The Power of Cards/Stickies for Managing Your Project Portfolio

An agile coach asked me this question, “What tool should our senior leadership use for managing the program/portfolio?”

That question told me these things:

  • Her leadership is confused about the difference between a program (one business deliverable composed of many projects) and the project portfolio (a picture of the committed work that implements the organizational strategy)
  • The fact that they are looking at tools suggests to me that they don’t realize the tools help the conversation as opposed to making decisions. A better question would be, “How do we visualize our work so we can discuss it?”
  • They probably don’t know the flow of work through the organization. Most leadership teams don’t.

So far, I have always suggested the people managing the project portfolio start with cards/stickies that they can easily move. Here’s why:

Cards or stickies create a shared mental model of the work under discussion.

As they discuss the relative ranking, people pick up the cards. They move them. That’s when they realize that what they thought was more valuable is not as valuable as other work. Sometimes, they realize they’re not discussing the same project/problem/issue. That’s great. Better they should learn early what they are each thinking, than later.

The cards or stickies create the conversation that allows the organization to achieve the results they want.

If you are having trouble managing the decisions around program management or project portfolio management, remember this:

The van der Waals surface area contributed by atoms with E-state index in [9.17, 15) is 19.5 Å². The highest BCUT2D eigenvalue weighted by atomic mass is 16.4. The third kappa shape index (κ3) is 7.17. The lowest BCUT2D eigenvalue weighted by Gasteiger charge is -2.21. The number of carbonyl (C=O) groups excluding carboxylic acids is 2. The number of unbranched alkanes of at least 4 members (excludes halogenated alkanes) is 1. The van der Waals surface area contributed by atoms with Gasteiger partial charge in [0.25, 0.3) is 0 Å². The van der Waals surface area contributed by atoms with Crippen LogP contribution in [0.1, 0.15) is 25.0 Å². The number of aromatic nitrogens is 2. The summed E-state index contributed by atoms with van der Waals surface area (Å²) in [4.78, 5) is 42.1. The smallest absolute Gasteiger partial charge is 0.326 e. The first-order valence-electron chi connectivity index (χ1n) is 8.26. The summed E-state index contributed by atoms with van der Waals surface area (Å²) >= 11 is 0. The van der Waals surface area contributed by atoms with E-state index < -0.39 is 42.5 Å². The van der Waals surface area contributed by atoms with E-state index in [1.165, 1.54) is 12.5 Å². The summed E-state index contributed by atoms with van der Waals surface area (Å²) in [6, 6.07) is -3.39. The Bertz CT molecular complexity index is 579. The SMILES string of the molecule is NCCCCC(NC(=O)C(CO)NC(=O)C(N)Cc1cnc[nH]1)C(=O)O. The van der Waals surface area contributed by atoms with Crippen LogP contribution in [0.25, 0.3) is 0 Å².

1. The product roadmap (especially the 6-quarter roadmap) is not the project portfolio. Even the 1-quarter roadmap is a wishlist of where you want the product to go. It’s not a guarantee of what the teams will finish. See Product Owners and Learning, Part 1 for images of the two roadmaps. The roadmap optimizes work for the product. The project portfolio optimizes work for the organization.
  2. The committed projects in the project portfolio implement your strategy. Do you have a strategy? (In the second edition of Manage Your Project Portfolio, I have a whole chapter on strategy. No, it’s not SWOT.)
  3. Rank your projects by value in the project portfolio, not by cost. Sure, cost might be a consideration, but it cannot be the only consideration. If it is, you encounter the sunk cost fallacy fast.

When people use cards and stickies, they create a shared vision of what the project/program is. If they start with a tool, they project a small spreadsheet or a project in a tool on the wall and everyone squints to see the details. I don’t find that helpful. I find the discussions where people take a card and pass it around, move it up and down the backlog, where people discuss the value helpful.

I did this even before I was agile because I used an incremental life cycle (staged-delivery). If you use waterfall, you might not be able to use this approach. If you use agile, lean, or incremental approaches to  your projects, you can.

Here’s the same advice I give project teams. Start with a paper board (cards/stickies on the table/wall), so you can discuss the value of each item and what everyone thinks that item is. Once you know how you want to manage the project portfolio, then, think about a tool.

Manage Your Project Portfolio, 2nd edition If you want to know how to manage your project portfolio, see Manage Your Project Portfolio, 2nd edition.

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